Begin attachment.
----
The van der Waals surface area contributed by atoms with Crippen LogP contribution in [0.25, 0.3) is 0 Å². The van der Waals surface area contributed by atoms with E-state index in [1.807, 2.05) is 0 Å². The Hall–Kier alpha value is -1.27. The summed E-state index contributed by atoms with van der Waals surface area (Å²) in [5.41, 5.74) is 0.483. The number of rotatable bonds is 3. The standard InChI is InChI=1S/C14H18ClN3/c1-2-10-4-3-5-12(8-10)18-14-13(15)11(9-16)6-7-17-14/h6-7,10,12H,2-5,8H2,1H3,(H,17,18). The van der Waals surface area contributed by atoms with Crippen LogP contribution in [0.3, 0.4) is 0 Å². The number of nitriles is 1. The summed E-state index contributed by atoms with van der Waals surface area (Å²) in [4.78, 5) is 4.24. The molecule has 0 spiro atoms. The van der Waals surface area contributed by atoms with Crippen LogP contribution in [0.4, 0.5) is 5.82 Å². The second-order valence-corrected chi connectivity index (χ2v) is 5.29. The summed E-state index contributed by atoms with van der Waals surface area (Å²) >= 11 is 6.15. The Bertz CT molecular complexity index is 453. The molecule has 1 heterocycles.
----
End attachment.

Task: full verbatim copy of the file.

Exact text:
The van der Waals surface area contributed by atoms with Crippen LogP contribution in [0.25, 0.3) is 0 Å². The van der Waals surface area contributed by atoms with E-state index in [1.807, 2.05) is 0 Å². The Hall–Kier alpha value is -1.27. The summed E-state index contributed by atoms with van der Waals surface area (Å²) in [5.41, 5.74) is 0.483. The number of rotatable bonds is 3. The standard InChI is InChI=1S/C14H18ClN3/c1-2-10-4-3-5-12(8-10)18-14-13(15)11(9-16)6-7-17-14/h6-7,10,12H,2-5,8H2,1H3,(H,17,18). The van der Waals surface area contributed by atoms with Crippen LogP contribution in [0.3, 0.4) is 0 Å². The number of nitriles is 1. The summed E-state index contributed by atoms with van der Waals surface area (Å²) in [4.78, 5) is 4.24. The molecule has 0 spiro atoms. The van der Waals surface area contributed by atoms with Crippen LogP contribution in [0.4, 0.5) is 5.82 Å². The second-order valence-corrected chi connectivity index (χ2v) is 5.29. The summed E-state index contributed by atoms with van der Waals surface area (Å²) >= 11 is 6.15. The Bertz CT molecular complexity index is 453. The molecule has 1 heterocycles.